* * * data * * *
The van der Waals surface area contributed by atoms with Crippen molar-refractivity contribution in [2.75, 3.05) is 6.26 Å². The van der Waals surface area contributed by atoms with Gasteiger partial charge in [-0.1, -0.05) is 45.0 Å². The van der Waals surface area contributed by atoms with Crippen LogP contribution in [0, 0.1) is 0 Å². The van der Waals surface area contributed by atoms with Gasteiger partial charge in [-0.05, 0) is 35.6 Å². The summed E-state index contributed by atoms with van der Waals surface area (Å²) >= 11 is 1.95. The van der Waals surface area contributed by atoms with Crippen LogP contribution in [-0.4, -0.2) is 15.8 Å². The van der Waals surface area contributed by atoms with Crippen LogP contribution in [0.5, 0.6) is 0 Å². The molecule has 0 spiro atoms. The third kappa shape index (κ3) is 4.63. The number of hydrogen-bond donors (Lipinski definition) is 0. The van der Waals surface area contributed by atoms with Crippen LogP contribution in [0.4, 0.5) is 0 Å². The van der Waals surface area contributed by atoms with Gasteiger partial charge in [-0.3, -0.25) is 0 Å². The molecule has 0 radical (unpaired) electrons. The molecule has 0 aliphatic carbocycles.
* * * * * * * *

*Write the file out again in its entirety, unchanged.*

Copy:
The van der Waals surface area contributed by atoms with Crippen molar-refractivity contribution in [2.75, 3.05) is 6.26 Å². The van der Waals surface area contributed by atoms with Gasteiger partial charge in [-0.1, -0.05) is 45.0 Å². The van der Waals surface area contributed by atoms with Crippen LogP contribution in [0, 0.1) is 0 Å². The van der Waals surface area contributed by atoms with Gasteiger partial charge in [-0.05, 0) is 35.6 Å². The summed E-state index contributed by atoms with van der Waals surface area (Å²) >= 11 is 1.95. The van der Waals surface area contributed by atoms with Crippen LogP contribution in [-0.4, -0.2) is 15.8 Å². The van der Waals surface area contributed by atoms with Crippen LogP contribution in [0.5, 0.6) is 0 Å². The molecule has 0 spiro atoms. The third kappa shape index (κ3) is 4.63. The number of hydrogen-bond donors (Lipinski definition) is 0. The van der Waals surface area contributed by atoms with Crippen LogP contribution in [0.4, 0.5) is 0 Å². The van der Waals surface area contributed by atoms with Gasteiger partial charge in [-0.3, -0.25) is 0 Å². The molecule has 0 radical (unpaired) electrons. The molecule has 0 aliphatic carbocycles.